The Next Six Months
After a successful September meeting, the programme of meetings for 2020/21 will continue, unless restrictions rules change. Our next meeting is on October 29th, please contact Suzanne or June to book your place.

Natural Pests Defence:
If your plants are plagued by caterpillars, aphids and whitefly, try growing horseradish. Add a 50mm long piece of horseradish root to 2 pints of water, add a teaspoon of cayenne pepper and a handful of scented pelargonium leaves. Boil for 30 minutes, allow to cool, strain and spray your plants with the liquid.
If slugs are a problem, then grow artemisia or wormwood, harvest 200g of leaves and stems, add to 1 pint of water and simmer for 30 minutes, cool and strain. Add a teaspoon of liquid soap and spray the soil or containers.

Garden Makeover
Patricia Angove, (a new member who joined this year) has been making over her new garden, using plants from our spring and summer sale.

October 5th—11th
The Big Soup Share is a chance to celebrate with people in your community (following social distancing guidelines). All you need to do is harvest your crops or ask for veggie donations, whizz them up into a delicious soup and share it with others.
See for more information.

Websites recommended by members for unusual plants as well as regular ones. for remaindering plants at reasonable prices, they also support Food Cycle charity.

Saving seeds for next year:
Now is the time to save seeds from your vegetables and flowers for next year’s plants. Before you store your seeds they need to be dried to reduce the moisture content to about 5%. Heat equally can destroy seeds and they should not be exposed to temperatures above 35C. Seeds can be dried naturally, preferably out of full sun- light, spread out on kitchen paper for a few days. Once they are dry they need to be stored in a cool, dry place. If you want to store them longer than this winter, they should be stored in an airtight container in the fridge or freezer. Before you sow them next year the seeds need to slowly come up to room temperature and allow to rest for a few days to reabsorb moisture so as not shock the seeds as they are sown.

September Meeting — Peter Burks of Fermoys Garden Centre
Peter introduced his talk by describing how Fermoys turned their business into a delivery garden centre during lock down. Going from 2 vans delivering 3 days a week to 6 vans delivering 7 days a week, and how the staff took on new roles, such as their chef becoming a van driver. This way they had been able to support British nurseries and small growers to maintain the supply chain, and how they were adapting now to living with the new rules in welcoming customers back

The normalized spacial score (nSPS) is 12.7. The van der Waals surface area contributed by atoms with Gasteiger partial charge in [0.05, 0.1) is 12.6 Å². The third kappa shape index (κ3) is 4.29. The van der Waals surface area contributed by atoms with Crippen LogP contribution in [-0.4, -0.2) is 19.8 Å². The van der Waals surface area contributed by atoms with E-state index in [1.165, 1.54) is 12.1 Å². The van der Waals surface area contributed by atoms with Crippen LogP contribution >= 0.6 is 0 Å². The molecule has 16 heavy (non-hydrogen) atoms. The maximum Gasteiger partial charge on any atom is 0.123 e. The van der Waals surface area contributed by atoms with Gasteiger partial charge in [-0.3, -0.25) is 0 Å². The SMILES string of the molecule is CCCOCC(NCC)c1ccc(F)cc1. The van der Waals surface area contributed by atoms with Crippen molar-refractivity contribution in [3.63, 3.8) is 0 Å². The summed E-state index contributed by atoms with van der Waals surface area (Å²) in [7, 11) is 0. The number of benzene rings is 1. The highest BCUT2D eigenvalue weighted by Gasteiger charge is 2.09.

His talk was on Winter interest in the garden:
Tubs and hanging baskets give the most colour with winter
bedding and bulbs. The winter pansy and viola can flower for 12
months, and should always be bought in flower. These can be
under planted in the tubs with layers of bulbs. Bulbs such as tall tulips making the bottom layer, then dwarf tulips and dwarf daffodils with small bulbs such as crocus and iris at the top. In the next few months up to Christmas cyclamen are colourful and then in January they can be exchanged in the tubs with primulas.
Shrubs for winter:
 Daphne — variety Eternal Fragrance, highly scented is ideal by the front door in a pot and best in ericaceous compost
 Sarcococca – evergreen, scented and in flower for Christmas, happy in shade, and can self seed
 Mahonia — Sweet Winter and Soft Caress are both varieties without prickles, evergreen and flowering in winter, grows well in shade
 Camellias — all very hardy and will grow in any position apart from very hot and dry or waterlogged
 Shrub Honeysuckle — it is a large shrub and has highly scented white clusters of flowers
 Helleborus — every garden should have at least 20! The Orientalis variety has now been bred to have a wide range of colours from almost black through purples, pinks to white. Plant them amongst the herbaceous plants and they get hidden away in summer.
 Heucheras — will hold their colour throughout the winter, when they get leggy clip in late summer
 Skimmia — the male will hold colour flower buds all winter and then flower in spring; it is the female that has the
 Hypericum — ’Miracle’ series, flowers in summer then set a range of coloured berries which stay all winter
 Clematis — winter flowering, mix with summer flowering climbers, but remember to feed regularly
 Dogwoods — grow for stem colour in winter, need pruning to the ground at least every other year to maintain colour, will grow anywhere even in wet places
 Winter Jasmine — flowers on new wood so prune every spring by one third, good on a north facing wall
Shrubs in pots, after 2 years take out and replace some of the compost and then top dress every spring to refresh.
You prune shrubs straight after flowering or in March.
Best fertilizer for shrubs is Vitex Q4 apply March and June.

For enquires contact: Chair, June Cassidy on 439076 or Secretary: Suzanne Jones on 889184